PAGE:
I also think the Gently series is actually pretty good and has definitely improved as it went along (hope they resolve the cliffhanger from the last series). Without wishing to cause offence, I don’t think the Hunter books are generally held in particularly high regard, are they? I’m glad they are being re-released though.

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  10. Apologies for the many typos: ‘card’ = cars …

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  11. Micky R says:

    Just watched the first episode which screened on Australian TV last night and won’t be watching any more. The opening credit of ‘based on a characer by GK Chesterton’ was a big clue. As with the Hollywood style of ‘based on a true story’, it usually signals that all the screenplay owes the source material is a name, which indeed turns out to be the case here as it conjures up a cliched cast of thousands for some sort of pre-‘Heartbeat’ meets ‘Midsomer Murders’.

    The original story’s characters are completely unrecognisible, rewritten completely so as to accommodate a paint-by-numbers post-modern secularist world view. The thundering Presbyterian blacksmith becomes a stripped to the waist hunk seducing his wife in the kitchen; the buxom wife becomes a slight creature blackmailed into adultery; the boozy old lecher Colonel Bohum becomes the ascerbic young sexual blackmailer of women and men alike; the amusing atheist village cobbler is transformed into a homosexual natural scientist tormented by his cruel bisexual lover and the threat of ‘chemical treatments’ if exposed. The screenplay then lands the ‘Law and Order’ style sucker punch of making Christians mad killers, homophobes and abusers (preferrably all three in one), or acceptably willing to bend to 21st century liberality, no matter how anachronistic it may be in a historical setting.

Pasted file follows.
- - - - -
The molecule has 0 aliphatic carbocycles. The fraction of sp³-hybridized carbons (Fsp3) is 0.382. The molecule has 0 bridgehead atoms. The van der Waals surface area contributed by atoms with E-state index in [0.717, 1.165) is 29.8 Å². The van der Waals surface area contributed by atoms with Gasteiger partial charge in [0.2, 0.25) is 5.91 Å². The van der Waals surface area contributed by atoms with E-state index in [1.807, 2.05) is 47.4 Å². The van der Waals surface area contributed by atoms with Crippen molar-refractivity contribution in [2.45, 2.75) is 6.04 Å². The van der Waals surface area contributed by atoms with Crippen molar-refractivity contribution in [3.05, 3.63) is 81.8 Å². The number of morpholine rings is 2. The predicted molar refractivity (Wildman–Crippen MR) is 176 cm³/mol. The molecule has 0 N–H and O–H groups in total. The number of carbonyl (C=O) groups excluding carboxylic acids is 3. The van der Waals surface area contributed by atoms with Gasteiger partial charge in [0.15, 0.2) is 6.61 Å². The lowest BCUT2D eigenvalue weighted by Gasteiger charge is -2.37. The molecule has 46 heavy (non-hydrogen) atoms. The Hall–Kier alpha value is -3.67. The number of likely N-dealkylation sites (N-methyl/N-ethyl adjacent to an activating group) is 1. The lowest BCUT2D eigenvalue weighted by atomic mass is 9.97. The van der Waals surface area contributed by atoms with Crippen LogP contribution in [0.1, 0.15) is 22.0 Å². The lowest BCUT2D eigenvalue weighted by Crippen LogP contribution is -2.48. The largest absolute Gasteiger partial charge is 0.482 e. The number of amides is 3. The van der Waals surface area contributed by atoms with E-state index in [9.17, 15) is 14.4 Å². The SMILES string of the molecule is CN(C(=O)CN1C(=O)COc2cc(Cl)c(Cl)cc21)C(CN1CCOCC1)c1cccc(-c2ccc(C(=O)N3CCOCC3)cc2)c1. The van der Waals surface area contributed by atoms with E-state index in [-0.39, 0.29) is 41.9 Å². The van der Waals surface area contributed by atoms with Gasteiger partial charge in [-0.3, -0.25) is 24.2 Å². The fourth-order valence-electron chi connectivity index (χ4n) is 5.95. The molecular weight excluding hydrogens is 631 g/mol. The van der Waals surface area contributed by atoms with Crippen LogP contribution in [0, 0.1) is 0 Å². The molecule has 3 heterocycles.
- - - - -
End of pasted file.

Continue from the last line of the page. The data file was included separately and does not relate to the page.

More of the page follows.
Thus the curate, who in the original story threw the murder weapon in a blind rage, is transformed into a calculatingly insane gay hater (‘I would forgive… even murder but not that’) who takes careful (if lucky) aim then cold-bloodedly allows an innocent woman to potentially face the gallows, an innocent woman he apparently harbours some sexual attraction to and of whom he inexplicably and highly improbably carries a photo. Meanwhile, now only nominally Catholic Father Brown exchanges sympathies and cheery banter with the gay character and is portrayed more as some sort of Anglican ‘rev’ that a priest of the Church of Rome.

    Good grief.

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    • Gerard Barns says:

      Could not agree more Micky R. I have read a number of the Father Brown stories including THe Hammer of God. This TV version bears almost no resemblance to CHesterton’s original story; not just in the plot, but thematically as well. The whole anti gay theme was just utterly ridiculous. Sure, we all watch shows based on stories and works of fiction and that the TV version will alter a number of characters and scenes; no problem, but to change the ideas and themes that Chesterton was making in a Christian context to some kind of post modern secular morality play is disingenuous at best.